The ideological battle between Killmonger and T'Challa brings up questions about the relationship between wealthy Black people and poor Black people. As a Wakandan privileged with royal blood, T'Challa seems content in continuing his father's legacy of a Wakandan-first Wakanda. He is comfortable insulating himself and the rest of Wakanda from the outside world to protect their guarded interests. By contrast, Killmonger, who grew up experiencing the constant burden of being Black in a white-supremacist society, understands the importance of violence as a tool of self-preservation. When your body is under constant threat and surveillance, violence sometimes might actually be the only option. Asking someone to wait for a political solution to an urgent threat is asking for unearned patience, and asking for them to take the high road is asking for them to give what little they do have to people who don't deserve it. Ultimately, we are unsure if Wakanda's outreach programs will actually do anything to help the people that Killmonger had in mind. The advanced Wakandan technology might inspire Black people, but I am skeptical that the technology would ever be controlled by Black folks. More likely than not, it would be monopolized by the rich to expand their vast empires of wealth.
The opening up of Wakanda also brings up questions regarding the complicated intersections between imperialism, colonialism, and foreign aid. The U.S. is certainly guilty of promoting an agenda under the guise of altruistic foreign aid, so would it be any surprise if Wakanda were any different? We are led to believe that T'Challa's outreach attempts are genuine because we are led to believe that T'Challa is a moral person, but, we also might remember that he essentially inherited his role as Black Panther, and that his past is still very much mysterious. I was left wondering whether or not the opening up of Wakanda would actually be a good thing for the rest of the world. Wakanda's wealth and inexperience with global politics might open it up to the exploitation of other superpowers (you know who), who would feel threatened by its existence. I certainly hope that any sequels continue to try to delve into the complex nature of Wakanda's relationship to the rest of the world, and that they don't shy away from dealing with these politically-loaded themes.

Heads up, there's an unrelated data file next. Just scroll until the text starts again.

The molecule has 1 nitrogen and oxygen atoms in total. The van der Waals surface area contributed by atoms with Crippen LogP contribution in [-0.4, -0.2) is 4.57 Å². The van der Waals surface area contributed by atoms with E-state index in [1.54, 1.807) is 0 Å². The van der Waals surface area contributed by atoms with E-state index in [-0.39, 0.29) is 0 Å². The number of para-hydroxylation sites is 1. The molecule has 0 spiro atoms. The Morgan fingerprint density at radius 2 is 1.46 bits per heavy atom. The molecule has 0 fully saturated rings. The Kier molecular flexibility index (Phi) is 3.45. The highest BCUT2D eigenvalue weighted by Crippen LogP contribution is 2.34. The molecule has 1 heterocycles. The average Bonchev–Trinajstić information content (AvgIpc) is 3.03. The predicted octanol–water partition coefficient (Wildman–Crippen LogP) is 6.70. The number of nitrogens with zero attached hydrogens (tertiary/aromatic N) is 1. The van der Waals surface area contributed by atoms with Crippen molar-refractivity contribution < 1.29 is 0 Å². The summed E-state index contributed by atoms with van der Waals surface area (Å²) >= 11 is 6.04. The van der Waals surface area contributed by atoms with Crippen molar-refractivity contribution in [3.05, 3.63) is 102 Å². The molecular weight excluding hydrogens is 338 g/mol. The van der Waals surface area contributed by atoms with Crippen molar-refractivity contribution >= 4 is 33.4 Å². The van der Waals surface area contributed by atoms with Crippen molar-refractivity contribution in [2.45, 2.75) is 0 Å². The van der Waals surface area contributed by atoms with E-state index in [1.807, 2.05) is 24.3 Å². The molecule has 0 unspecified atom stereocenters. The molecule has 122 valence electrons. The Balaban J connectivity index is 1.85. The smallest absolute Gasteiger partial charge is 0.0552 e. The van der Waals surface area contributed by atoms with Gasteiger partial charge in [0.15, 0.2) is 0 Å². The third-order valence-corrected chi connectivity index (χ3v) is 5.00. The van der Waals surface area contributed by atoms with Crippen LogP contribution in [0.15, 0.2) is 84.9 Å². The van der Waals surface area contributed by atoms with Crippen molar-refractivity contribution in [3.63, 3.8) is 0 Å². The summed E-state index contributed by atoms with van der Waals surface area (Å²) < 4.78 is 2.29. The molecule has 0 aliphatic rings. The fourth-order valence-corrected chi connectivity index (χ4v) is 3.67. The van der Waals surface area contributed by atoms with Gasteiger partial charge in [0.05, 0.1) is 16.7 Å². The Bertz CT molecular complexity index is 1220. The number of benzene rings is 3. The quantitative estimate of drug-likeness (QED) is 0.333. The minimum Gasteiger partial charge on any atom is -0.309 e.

There is a lot to love in Black Panther and I don't feel like this review has even scratched the surface. As an Asian American, I'm sure there is a lot of stuff I missed or probably wasn't even supposed to glean. There were parts that bothered me, like the orientalist portrayal of the seedy underground gambling club in South Korea, but overall it was fun and refreshing to see a big-budget movie so celebratory of Black culture.
Conclusion: Go see Black Panther! It is extremely entertaining and quite deep. It also manages to be funny and sincere, and will make all your white and neoliberal assimilated Asian friends uncomfortable.
(What I would love to see: a fanfic about the geopolitical conflict between Wakanda and the U.S.)